ASEG news - Issue 21, 20th December 2019
In today's news you'll find information on:
Holiday greetings from the ASEG President
ASEG at AGU
STEM Ambassadors Program: Apply Now
PDF copies of Exploration Geophysics volumes
Snapshot of recent ASEG Branch events
News from the states
Upcoming events (National and International)
The latest in Exploration Geophysics
What's new in Preview?
Member Spotlight: Dr Andrew Fitzpatrick
Follow us on social media
Thanks to our corporate members
Don't forget to follow our social media accounts, for more regular updates on upcoming events and geoscience articles of interest.
Holiday greetings from the ASEG President
Very Best Christmas and New Year Wishes to our ASEG Members and Corporate Partners around the world, and a BIG thank you to our dedicated ASEG volunteers. Looking forward to ASEG's 50th Anniversary 2020!
ASEG at AGU
Whilst overseas, Kate Robertson represented Marina Costelloe and the rest of the ASEG Federal Executive at the AGU Fall Workshop 2019 in San Francisco with a poster highlighting how the ASEG embraces diversity. You can view a digital version of the poster on the ASEG website, and also read the ASEG diversity statement here (scroll down). We are always looking for ways to improve, please contact the ASEG Secretariat at firstname.lastname@example.org if you have any suggestions.
STEM ambassadors program: Apply Now
If you're passionate about evidence-based, science-informed policy, apply now to become a STEM Ambassador!
The STEM Ambassador Program connects STEM professionals with Federal decision makers. This is an amazing opportunity for you to help bridge the gap between science and parliament.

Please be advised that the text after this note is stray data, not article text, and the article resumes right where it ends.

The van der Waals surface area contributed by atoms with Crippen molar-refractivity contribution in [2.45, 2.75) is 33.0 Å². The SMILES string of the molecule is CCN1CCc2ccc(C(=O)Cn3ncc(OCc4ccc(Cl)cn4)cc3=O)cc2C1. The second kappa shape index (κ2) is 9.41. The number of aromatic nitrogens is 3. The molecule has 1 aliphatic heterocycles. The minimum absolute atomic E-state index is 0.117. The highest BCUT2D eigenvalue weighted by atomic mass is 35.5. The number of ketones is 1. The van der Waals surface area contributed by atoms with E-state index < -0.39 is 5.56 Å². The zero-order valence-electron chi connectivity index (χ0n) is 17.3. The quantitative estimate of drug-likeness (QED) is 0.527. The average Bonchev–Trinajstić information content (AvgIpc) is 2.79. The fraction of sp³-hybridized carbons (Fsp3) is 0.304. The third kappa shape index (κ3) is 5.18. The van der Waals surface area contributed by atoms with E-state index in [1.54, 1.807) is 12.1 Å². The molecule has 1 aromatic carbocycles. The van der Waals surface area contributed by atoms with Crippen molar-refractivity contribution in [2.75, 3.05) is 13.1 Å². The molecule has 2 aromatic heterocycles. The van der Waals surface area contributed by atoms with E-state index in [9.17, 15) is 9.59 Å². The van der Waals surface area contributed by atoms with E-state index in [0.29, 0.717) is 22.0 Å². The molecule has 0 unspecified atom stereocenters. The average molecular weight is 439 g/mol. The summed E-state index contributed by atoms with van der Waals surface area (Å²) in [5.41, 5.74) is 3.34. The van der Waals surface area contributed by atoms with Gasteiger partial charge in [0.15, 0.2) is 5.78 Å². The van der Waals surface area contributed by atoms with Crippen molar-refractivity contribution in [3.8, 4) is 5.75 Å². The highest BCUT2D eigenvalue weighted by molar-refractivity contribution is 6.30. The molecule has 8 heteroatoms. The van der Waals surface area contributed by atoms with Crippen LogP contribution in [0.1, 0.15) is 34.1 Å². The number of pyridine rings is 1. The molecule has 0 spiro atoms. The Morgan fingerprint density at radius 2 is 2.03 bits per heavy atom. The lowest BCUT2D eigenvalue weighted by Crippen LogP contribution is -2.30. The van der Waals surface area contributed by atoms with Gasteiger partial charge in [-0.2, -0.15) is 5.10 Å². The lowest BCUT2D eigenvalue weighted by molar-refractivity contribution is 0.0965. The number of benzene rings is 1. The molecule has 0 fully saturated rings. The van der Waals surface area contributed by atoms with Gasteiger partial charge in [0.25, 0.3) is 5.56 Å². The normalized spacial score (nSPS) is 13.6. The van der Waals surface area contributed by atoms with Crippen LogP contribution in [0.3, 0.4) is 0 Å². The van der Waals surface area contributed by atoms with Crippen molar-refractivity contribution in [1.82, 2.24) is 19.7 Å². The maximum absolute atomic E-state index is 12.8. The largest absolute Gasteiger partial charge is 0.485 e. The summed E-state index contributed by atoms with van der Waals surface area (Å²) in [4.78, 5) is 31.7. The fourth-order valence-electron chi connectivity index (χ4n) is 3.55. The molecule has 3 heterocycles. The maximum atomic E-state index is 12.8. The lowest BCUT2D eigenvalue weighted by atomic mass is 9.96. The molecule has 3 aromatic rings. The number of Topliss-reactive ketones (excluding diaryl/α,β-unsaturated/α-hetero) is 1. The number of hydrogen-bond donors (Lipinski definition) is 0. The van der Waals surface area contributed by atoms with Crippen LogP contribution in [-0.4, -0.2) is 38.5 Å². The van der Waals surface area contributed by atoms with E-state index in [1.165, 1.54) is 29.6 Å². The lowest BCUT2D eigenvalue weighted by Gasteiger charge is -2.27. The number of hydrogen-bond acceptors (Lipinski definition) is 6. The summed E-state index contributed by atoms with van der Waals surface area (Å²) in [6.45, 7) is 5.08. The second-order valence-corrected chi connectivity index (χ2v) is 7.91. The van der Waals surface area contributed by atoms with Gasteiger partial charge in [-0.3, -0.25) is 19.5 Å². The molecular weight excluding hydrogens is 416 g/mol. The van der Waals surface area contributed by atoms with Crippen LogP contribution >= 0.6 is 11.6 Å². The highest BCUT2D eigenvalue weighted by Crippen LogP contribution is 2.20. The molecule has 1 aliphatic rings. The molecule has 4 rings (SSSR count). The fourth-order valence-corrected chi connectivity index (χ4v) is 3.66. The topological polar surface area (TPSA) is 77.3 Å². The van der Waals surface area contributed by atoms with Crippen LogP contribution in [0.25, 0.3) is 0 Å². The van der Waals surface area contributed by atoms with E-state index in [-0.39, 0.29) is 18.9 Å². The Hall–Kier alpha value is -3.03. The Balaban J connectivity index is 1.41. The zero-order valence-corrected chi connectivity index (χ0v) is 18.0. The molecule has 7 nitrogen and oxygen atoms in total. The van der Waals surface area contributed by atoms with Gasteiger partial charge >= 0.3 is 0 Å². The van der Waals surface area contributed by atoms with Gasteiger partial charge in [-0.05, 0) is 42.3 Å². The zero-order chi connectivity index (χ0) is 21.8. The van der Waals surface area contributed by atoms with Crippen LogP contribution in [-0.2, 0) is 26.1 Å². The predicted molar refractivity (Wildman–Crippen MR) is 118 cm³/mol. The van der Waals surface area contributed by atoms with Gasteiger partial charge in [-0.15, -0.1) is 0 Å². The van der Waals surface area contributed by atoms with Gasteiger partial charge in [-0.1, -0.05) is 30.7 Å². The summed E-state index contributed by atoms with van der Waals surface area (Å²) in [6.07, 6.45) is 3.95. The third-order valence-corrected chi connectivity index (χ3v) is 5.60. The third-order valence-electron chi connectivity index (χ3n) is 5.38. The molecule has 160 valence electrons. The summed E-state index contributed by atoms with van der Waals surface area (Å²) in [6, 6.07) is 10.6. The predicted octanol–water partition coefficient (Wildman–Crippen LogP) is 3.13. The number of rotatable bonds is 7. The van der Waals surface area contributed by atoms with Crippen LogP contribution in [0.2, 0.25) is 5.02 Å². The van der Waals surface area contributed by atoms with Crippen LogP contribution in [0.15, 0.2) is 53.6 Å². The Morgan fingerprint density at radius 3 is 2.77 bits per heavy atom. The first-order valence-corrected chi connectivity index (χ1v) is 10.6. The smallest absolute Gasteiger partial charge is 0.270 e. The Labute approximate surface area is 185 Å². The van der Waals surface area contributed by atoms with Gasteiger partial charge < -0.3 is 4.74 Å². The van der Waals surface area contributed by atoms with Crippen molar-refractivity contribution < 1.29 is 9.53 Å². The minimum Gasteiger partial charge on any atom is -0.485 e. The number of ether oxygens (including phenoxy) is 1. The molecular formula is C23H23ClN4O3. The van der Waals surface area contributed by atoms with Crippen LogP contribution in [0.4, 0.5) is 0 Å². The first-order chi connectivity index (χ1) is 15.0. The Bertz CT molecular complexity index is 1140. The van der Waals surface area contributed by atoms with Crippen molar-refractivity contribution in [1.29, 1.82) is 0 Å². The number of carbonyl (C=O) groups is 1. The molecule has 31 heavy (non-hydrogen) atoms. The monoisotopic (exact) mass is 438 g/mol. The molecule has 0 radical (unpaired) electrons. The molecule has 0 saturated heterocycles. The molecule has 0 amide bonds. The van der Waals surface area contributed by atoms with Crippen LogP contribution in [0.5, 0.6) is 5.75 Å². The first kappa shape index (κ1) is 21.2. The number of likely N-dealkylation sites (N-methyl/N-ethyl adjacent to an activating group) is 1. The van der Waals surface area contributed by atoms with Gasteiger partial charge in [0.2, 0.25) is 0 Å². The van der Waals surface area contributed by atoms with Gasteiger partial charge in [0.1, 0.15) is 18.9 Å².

You'll work directly with your local MP to help build understanding and engagement between science and parliament, and encourage the involvement of science in Australian politics and decision making.
The program is seeking applicants from a wide range of science, technology, and engineering jobs. STEM Ambassadors are provided appropriate training and support by Science & Technology Australia.
Read the story from STEM Ambassador Candice Raeburn who is working together with Peter Khalil MP, Member for Wills.
If you have any enquiries about the program please contact:
Peter Derbyshire | Policy and Projects Officer | 02 6257 2891 | email@example.com
PDF copies of Exploration Geophysics volumes
Following member requests for PDF volumes of Exploration Geophysics, ASEG are interested in establishing how much interest there is from the current membership. A PDF volume of each edition could be made available on the ASEG website in a similar fashion to Preview. Should you have an interest in this, please complete the poll here (will take less than a minute). We appreciate your feedback.
A snapshot of some of the recent ASEG events
SA/NT Branch annual Honours Night sponsored by Santos:
On the evening of the 12th December, the ASEG SA/NT branch hosted their annual Honours night combined with Christmas party, generously sponsored by Santos. Bonnie Lodwick from Santos spoke about the geophysics programs within Santos followed by four students who each gave fantastic presentations on their honours projects. The speakers, their affiliation, and their project title are as follows:
James Brown, Geology and Geophysics, The University of Adelaide
Analysis of fault growth in the Otway Basin using 3-D seismic analysis
Celina Sanso, Geology and Geophysics, The University of Adelaide